Massive death toll feared as typhoon pummels Philippines

Storm is responsible for at least 4 deaths and has knocked out power and communications in several provinces

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One of the most powerful typhoons ever recorded slammed into the Philippines Friday, forcing hundreds of thousands from their homes and knocking out power and blacking out communications in several provinces. At least four people are dead, and the toll is expected to rise.

Super Typhoon Haiyan raced across a string of islands from east to west — Samar, Leyte, Cebu and Panay — and lashed beach communities with winds of over 124 mph as nearly 750,000 people were forced to evacuate.

Shortly before Haiyan (known locally as Yolanda) made landfall, the U.S. Navy's Joint Typhoon Warning Center said the storm's maximum sustained winds were 195 mph, with gusts up to 235 mph. 

Most communications with the affected areas have been cut off, making it difficult to determine the full extent of casualties and damage. At least two people were electrocuted in storm-related accidents, one person was killed by a falling tree and another was struck by lightning, official reports said.

Southern Leyte Gov. Roger Mercado said the typhoon triggered landslides that blocked roads, uprooted trees and ripped roofs off houses around his residence.

The dense clouds and heavy rains made the day seem almost as dark as night, he said.

"When you're faced with such a scenario, you can only pray and pray and pray," Mercado told The Associated Press by telephone, adding that mayors in the province had not called in to report any major damage.

"I hope that means they were spared and not the other way around," he said. "My worst fear is there will be massive loss of lives and property."

Millions of people have also been affected in Cebu and Iloilo, highly populated areas with many tourists. Hundreds of thousands of people were moved before the worst of the storm hit.

Eduardo del Rosario, head of the disaster response agency, said a powerful typhoon that hit the central Philippines in 1990 killed 508 people and left 246 missing, but this time authorities had ordered pre-emptive evacuation and other measures in an attempt to minimize casualties.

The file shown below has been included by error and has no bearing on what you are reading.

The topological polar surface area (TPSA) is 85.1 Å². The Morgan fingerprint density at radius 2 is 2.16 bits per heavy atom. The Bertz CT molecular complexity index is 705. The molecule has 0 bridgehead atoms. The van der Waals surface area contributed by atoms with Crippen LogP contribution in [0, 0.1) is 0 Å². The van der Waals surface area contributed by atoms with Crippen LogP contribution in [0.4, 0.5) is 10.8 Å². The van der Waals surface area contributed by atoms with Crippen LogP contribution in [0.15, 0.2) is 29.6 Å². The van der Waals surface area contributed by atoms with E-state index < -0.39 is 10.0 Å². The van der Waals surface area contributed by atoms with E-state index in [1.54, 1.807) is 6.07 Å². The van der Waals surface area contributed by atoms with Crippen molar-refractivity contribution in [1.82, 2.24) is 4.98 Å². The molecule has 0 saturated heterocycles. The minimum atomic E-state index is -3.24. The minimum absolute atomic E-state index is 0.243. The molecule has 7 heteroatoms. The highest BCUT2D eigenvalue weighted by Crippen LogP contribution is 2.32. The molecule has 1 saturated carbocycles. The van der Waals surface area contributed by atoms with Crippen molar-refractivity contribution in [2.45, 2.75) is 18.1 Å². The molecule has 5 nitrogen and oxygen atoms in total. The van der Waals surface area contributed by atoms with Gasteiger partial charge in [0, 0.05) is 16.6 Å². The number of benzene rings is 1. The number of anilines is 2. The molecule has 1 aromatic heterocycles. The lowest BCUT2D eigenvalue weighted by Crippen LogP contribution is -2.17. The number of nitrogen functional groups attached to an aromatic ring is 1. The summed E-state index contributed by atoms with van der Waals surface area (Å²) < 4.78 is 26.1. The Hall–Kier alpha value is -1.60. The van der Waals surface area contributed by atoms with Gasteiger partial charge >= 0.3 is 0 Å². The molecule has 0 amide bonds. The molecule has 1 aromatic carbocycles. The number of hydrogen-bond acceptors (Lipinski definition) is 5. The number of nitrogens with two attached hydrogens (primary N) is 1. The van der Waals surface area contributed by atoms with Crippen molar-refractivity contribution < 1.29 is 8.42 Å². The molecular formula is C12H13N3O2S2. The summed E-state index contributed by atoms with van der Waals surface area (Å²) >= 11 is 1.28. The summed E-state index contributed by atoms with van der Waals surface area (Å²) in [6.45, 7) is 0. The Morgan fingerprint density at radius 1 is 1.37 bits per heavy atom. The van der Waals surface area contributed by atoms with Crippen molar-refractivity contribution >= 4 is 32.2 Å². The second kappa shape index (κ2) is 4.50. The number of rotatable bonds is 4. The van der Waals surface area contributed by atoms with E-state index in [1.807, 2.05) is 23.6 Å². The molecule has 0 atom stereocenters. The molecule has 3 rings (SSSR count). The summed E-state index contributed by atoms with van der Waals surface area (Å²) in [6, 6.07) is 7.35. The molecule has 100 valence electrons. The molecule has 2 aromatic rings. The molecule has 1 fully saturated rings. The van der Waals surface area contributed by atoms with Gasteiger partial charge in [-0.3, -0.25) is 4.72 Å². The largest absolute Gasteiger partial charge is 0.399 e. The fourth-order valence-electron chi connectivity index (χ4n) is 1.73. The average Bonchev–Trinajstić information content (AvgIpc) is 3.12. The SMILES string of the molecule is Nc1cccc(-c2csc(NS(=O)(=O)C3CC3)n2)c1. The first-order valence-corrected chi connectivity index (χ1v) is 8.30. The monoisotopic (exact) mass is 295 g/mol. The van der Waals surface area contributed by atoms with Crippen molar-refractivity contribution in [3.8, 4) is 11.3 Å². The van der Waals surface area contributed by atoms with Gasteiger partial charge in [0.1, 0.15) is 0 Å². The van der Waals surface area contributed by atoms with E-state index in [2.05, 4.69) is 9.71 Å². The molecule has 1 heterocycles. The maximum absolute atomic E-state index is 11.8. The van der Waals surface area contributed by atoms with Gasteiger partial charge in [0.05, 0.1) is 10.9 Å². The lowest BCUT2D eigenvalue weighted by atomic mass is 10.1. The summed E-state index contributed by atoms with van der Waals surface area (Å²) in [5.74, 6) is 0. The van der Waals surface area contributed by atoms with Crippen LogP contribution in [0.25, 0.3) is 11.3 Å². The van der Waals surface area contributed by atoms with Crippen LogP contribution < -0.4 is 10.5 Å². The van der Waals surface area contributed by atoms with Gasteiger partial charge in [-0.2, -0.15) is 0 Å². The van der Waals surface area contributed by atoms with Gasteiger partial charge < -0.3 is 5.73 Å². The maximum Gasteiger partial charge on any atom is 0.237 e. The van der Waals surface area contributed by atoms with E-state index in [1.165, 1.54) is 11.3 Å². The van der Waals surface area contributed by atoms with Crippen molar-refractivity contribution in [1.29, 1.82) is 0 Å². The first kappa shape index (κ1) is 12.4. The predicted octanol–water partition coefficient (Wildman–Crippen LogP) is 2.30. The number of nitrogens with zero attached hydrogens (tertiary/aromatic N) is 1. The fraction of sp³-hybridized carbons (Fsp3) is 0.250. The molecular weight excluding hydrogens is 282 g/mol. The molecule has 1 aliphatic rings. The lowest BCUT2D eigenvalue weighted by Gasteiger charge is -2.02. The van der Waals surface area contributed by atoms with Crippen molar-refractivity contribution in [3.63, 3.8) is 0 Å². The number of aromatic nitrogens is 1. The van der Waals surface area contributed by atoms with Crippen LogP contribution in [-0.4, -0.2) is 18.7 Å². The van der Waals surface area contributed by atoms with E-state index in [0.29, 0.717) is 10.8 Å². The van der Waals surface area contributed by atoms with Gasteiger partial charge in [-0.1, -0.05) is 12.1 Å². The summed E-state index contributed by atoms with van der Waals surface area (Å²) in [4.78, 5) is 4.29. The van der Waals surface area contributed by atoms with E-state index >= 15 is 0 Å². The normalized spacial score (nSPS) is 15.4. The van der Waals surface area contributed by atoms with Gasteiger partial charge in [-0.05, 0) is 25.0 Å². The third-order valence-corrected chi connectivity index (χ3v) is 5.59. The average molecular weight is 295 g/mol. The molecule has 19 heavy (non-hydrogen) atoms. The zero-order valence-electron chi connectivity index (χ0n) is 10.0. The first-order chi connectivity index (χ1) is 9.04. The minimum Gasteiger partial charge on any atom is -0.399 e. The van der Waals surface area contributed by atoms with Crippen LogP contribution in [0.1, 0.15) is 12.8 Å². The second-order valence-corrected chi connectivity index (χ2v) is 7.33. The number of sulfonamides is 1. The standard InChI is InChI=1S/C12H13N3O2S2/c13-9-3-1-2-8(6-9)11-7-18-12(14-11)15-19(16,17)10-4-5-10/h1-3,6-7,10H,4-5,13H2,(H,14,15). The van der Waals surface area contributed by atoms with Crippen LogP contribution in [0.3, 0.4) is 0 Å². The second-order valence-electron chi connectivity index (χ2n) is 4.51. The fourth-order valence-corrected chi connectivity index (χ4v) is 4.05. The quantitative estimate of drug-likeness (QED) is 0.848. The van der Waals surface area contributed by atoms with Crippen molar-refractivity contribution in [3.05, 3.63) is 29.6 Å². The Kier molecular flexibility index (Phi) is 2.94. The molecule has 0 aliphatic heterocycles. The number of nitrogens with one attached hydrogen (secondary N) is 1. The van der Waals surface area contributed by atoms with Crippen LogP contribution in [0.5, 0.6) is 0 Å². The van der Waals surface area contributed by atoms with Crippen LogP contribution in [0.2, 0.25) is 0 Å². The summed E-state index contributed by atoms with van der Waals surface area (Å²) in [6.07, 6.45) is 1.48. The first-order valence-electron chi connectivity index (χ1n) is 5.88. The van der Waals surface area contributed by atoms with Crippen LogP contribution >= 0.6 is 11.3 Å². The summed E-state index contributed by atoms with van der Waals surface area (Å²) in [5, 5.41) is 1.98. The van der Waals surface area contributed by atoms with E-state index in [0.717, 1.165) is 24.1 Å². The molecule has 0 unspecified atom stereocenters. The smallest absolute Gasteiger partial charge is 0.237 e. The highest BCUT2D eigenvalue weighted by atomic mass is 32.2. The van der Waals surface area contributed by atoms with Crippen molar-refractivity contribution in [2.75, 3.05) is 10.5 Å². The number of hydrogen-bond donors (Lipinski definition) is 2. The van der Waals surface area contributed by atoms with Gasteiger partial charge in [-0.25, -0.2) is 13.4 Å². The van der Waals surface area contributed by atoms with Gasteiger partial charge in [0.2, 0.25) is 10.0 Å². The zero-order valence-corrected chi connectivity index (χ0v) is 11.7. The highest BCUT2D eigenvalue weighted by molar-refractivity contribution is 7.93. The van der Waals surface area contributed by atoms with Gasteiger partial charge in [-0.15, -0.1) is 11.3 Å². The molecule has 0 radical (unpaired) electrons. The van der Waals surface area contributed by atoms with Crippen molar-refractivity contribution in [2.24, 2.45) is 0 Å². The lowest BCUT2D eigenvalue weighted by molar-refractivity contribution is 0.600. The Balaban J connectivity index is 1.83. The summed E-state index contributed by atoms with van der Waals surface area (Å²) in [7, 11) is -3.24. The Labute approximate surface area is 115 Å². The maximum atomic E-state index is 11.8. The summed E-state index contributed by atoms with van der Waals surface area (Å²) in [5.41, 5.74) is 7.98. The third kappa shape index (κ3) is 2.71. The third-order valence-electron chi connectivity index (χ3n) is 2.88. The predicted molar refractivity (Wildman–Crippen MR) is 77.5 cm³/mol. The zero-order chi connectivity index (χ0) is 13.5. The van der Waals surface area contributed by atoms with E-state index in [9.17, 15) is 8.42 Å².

An animation showing Super Typhoon Haiyan moving over the Philippines. (Courtesy of University of Wisconsin Space Science and Engineering Center)

Heading toward Vietnam

Forecasters said the storm was expected to move out of the country and into the South China Sea on Saturday morning, and was likely to pick up renewed strength on its way toward Vietnam.

Dozens of flights in the central and southern Philippines were canceled. A storm surge estimated at 15 feet damaged a seaside airport in Leyte's Tacloban city. Airport workers moved to the tower and were safe, but no other details had been reported because communications were cut by the typhoon, aviation official John Andrews said.

"They've been incommunicado. The last message we got from them was that the airport was ruined," he said.

The Philippines, which is hit by about 20 typhoons and storms a year, has in recent years become more serious about preparations in order to reduce deaths. Public service announcements are frequent, as are warnings by the president and high-ranking officials that are regularly carried on radio, TV and social networking sites.

President Benigno Aquino III assured the public of warlike preparations, with three C-130 air force cargo planes, 32 military helicopters, 20 navy ships and additional planes on standby to come to the aid of typhoon victims.

Among the evacuees were thousands of residents of Bohol province in the central Philippines who had been camped in tents and other makeshift shelters since a magnitude-7.2 earthquake hit the island province last month.

The Red Cross has issued an aid appeal for the millions of people affected by the storm. Nichola Jones of the International Federation of the Red Cross said the Philippines Red Cross had already distributed emergency aid kits to people in the storm's path. 

"But they are still extremely vulnerable, because you’re talking about thousands of people who were already living in makeshift shelters," Jones told Al Jazeera’s Caroline Malone.

Al Jazeera and The Associated Press

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